Hitters Available Under 40%/Cuttable at 60%+ #6

One issue I’ve had with pick up articles in the past is that so few ever recommend anyone to cut so which is arguably tougher than recommending who to pick. Sure, a player in question should probably be on a roster, but should it be your roster? I have a group of interesting free agents but also a player at each of those positions who you can consider cutting as well.

This article is designed mostly for 10- and 12-team leagues as a lot of these guys aren’t available in 15+ teamers and the recommended cuts are likely worth giving a bit more time to in deeper formats as well. I’m using ESPN’s roster rate for guidance.

Previous Volumes

Available Under 40% | Cuttable at 60%+

Varsho is finding more playing time in the outfield and starting to deliver some production. He has a .911 OPS in the last week with 2 HR, 5 RBI, and 6 R in 25 PA. His strikeout rate is at 29% on the year, but down to 16% in this last week while his walk rate is at 9% on the season and 12% last week. I’m particularly excited for Varsho in 2021 and expect to have him on many target lists.

Sanchez has become a staple here, but it’s because he has a comically high roster rate at this point in 1-catcher leagues. Another dreadful week for Sanchez (.067/.125/.267, 1 HR), but keep clinging to those projections for the final few weeks, I’m sure he’s about to start hitting them!

Cooper is back from the IL and hitting well with a .277/.333/.553 line in 51 PA with 3 HR, 10 RBI, and 9 R for the Marlins. He’s been playing daily at DH so with that locked in time, he’s a nice consideration with 1B/OF eligibility.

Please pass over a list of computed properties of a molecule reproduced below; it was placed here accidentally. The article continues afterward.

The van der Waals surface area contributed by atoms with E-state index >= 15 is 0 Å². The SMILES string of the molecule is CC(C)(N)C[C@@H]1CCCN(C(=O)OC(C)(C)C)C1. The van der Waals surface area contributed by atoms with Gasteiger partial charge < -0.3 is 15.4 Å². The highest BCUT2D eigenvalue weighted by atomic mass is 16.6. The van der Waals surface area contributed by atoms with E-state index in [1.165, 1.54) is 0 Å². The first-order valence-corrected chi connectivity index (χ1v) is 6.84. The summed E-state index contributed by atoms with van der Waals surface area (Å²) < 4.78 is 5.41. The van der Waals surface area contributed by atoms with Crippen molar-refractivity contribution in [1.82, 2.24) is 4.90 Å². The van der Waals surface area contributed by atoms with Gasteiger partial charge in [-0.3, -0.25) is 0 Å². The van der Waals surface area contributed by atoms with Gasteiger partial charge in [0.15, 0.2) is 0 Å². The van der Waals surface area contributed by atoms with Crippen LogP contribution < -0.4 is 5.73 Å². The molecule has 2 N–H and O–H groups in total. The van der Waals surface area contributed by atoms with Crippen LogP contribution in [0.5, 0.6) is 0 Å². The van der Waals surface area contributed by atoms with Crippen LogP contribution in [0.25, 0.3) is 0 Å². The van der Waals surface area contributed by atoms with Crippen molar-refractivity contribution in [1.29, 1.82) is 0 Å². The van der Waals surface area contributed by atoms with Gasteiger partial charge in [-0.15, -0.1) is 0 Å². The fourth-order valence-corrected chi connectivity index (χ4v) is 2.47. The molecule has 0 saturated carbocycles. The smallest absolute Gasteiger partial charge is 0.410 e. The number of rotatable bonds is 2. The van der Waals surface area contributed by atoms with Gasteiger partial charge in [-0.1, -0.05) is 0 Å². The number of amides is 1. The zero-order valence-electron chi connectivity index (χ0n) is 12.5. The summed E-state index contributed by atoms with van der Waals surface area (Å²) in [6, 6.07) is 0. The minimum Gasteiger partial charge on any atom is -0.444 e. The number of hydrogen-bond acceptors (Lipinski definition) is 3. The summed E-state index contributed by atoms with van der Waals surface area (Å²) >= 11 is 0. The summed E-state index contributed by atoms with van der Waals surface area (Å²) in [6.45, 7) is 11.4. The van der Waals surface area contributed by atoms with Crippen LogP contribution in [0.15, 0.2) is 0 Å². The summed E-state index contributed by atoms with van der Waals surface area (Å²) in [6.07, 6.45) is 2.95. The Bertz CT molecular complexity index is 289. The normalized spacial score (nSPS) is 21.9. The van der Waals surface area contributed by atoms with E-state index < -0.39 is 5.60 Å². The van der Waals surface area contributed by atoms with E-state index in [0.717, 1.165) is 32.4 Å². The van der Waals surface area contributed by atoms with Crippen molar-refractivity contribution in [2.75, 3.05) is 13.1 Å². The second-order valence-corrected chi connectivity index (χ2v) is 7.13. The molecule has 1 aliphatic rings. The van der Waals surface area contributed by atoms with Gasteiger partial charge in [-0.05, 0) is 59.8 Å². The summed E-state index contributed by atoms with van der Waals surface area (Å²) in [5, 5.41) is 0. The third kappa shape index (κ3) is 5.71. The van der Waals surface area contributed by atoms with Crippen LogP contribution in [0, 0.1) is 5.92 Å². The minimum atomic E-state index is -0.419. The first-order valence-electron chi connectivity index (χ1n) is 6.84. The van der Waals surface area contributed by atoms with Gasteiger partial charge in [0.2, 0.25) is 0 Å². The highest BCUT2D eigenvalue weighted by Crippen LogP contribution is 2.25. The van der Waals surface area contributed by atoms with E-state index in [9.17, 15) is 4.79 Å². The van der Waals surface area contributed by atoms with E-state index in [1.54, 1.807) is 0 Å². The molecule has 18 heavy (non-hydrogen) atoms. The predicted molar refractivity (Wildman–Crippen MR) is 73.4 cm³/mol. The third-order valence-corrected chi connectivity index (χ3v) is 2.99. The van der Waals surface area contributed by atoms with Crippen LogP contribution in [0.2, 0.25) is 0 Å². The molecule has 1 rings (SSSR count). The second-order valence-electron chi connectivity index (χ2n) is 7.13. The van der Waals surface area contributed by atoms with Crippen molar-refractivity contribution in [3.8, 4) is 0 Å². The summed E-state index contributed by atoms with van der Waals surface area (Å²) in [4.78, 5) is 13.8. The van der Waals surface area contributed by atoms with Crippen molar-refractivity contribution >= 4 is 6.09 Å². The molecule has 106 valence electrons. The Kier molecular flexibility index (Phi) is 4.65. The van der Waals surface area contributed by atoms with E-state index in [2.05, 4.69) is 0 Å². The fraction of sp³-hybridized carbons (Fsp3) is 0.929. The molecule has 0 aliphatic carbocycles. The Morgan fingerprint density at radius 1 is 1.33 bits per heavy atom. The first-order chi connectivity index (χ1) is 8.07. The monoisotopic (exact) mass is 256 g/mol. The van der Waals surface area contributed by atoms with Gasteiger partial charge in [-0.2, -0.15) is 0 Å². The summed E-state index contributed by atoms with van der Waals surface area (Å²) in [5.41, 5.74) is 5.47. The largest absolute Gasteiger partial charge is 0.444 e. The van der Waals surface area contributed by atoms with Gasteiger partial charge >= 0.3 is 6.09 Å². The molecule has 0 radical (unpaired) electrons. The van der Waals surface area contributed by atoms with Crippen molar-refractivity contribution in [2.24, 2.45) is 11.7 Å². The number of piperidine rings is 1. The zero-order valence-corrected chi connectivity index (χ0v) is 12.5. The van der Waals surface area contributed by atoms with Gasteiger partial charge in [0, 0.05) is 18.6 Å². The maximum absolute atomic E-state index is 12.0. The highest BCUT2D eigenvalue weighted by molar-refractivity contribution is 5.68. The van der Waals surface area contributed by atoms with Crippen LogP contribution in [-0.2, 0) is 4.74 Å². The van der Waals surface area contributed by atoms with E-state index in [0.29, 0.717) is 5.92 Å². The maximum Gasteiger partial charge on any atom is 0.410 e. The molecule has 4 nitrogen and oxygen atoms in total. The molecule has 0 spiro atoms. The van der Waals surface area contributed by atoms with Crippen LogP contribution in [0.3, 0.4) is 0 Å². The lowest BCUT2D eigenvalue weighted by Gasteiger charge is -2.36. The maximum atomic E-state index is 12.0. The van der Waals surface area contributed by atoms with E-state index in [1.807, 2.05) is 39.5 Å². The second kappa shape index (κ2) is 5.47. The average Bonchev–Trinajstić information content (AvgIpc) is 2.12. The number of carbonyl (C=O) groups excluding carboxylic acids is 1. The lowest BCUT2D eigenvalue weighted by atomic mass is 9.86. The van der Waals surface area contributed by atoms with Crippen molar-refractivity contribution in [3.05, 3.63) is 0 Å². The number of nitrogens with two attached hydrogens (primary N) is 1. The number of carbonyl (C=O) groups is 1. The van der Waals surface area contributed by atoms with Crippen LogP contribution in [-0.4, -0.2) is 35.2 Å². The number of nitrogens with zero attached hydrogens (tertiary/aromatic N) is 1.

Remember when Votto hit homers in the first two games and three of the first eight? He had a .956 OPS at that point. Since then, he has another three homers but with just a .202/.314/.337 line. He’s uncharacteristically striking more of late, too, with a 27% rate over the last two weeks.

France has been traded into a full-time role with the Mariners and he’s continued to rake. After putting up a 135 wRC+ in 61 with San Diego, he’s at a 151 early on with the M’s in 24 PA. I really like him as an everyday player.

Now Villar isn’t even running so his weak line is even tough to swallow. At least with Miami he snagged 9 bases (albeit in 14 attempts), but he’s yet to take off in nine games with Toronto so his .499 OPS is particularly rough. If you can’t really move up with a handful of steals (2-4) the rest of the season, it’s time to move on.

Candy has jumped 20 points in roster rate but remains the recommendation because he hasn’t slowed down. Since last Friday he’s hitting .467/.529/.900 with 3 HR, 11 RBI, and 7 R in 34 PA. He’s actually been on fire for over a month. After starting the season 2-for-21, he’s hitting .374 with a 1.084 OPS, 7 HR, 28 RBI, and 25 R in 134 PA.

Gurriel’s has had an ice-cold September hitting just .163/.159/.279 with 1 HR in 44 PA. He and Candelario are actually pretty similar so I’m perfectly open to just playing the hotter of the two over the final few weeks here. In fact, it wouldn’t surprise me to see Candelario spike a dream season like Gurriel’s 2019 when we get back into full 162-game seasons.